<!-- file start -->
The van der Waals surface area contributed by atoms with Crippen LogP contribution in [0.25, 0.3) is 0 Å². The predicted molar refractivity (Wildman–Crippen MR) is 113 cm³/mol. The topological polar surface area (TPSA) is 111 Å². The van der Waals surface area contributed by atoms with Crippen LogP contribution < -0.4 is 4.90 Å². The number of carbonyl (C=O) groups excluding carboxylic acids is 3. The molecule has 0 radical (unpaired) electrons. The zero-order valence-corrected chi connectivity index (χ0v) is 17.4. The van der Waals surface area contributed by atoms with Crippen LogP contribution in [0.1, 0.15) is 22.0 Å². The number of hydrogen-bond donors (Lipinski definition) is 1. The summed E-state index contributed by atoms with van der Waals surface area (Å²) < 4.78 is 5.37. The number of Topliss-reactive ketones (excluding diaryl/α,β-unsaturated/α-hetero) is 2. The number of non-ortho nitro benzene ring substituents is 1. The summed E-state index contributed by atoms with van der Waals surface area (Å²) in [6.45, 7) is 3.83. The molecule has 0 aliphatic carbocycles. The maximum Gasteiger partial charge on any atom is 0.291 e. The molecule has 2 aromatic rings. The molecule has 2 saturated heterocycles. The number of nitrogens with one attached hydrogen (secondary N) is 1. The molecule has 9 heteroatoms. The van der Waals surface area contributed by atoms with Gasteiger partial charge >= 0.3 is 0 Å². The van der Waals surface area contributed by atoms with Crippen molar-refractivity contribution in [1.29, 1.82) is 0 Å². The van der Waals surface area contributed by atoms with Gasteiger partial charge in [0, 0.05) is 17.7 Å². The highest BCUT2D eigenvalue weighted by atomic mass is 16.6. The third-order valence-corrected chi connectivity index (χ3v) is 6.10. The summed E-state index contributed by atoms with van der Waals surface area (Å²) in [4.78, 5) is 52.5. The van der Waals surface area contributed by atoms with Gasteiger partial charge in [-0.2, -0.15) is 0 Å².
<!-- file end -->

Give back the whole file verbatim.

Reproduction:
The van der Waals surface area contributed by atoms with Crippen LogP contribution in [0.25, 0.3) is 0 Å². The predicted molar refractivity (Wildman–Crippen MR) is 113 cm³/mol. The topological polar surface area (TPSA) is 111 Å². The van der Waals surface area contributed by atoms with Crippen LogP contribution < -0.4 is 4.90 Å². The number of carbonyl (C=O) groups excluding carboxylic acids is 3. The molecule has 0 radical (unpaired) electrons. The zero-order valence-corrected chi connectivity index (χ0v) is 17.4. The van der Waals surface area contributed by atoms with Crippen LogP contribution in [0.1, 0.15) is 22.0 Å². The number of hydrogen-bond donors (Lipinski definition) is 1. The summed E-state index contributed by atoms with van der Waals surface area (Å²) < 4.78 is 5.37. The number of Topliss-reactive ketones (excluding diaryl/α,β-unsaturated/α-hetero) is 2. The number of non-ortho nitro benzene ring substituents is 1. The summed E-state index contributed by atoms with van der Waals surface area (Å²) in [6.45, 7) is 3.83. The molecule has 0 aliphatic carbocycles. The maximum Gasteiger partial charge on any atom is 0.291 e. The molecule has 2 aromatic rings. The molecule has 2 saturated heterocycles. The number of nitrogens with one attached hydrogen (secondary N) is 1. The molecule has 9 heteroatoms. The van der Waals surface area contributed by atoms with Gasteiger partial charge >= 0.3 is 0 Å². The van der Waals surface area contributed by atoms with Crippen molar-refractivity contribution in [1.29, 1.82) is 0 Å². The van der Waals surface area contributed by atoms with Gasteiger partial charge in [0, 0.05) is 17.7 Å². The highest BCUT2D eigenvalue weighted by atomic mass is 16.6. The third-order valence-corrected chi connectivity index (χ3v) is 6.10. The summed E-state index contributed by atoms with van der Waals surface area (Å²) in [4.78, 5) is 52.5. The van der Waals surface area contributed by atoms with Gasteiger partial charge in [-0.2, -0.15) is 0 Å².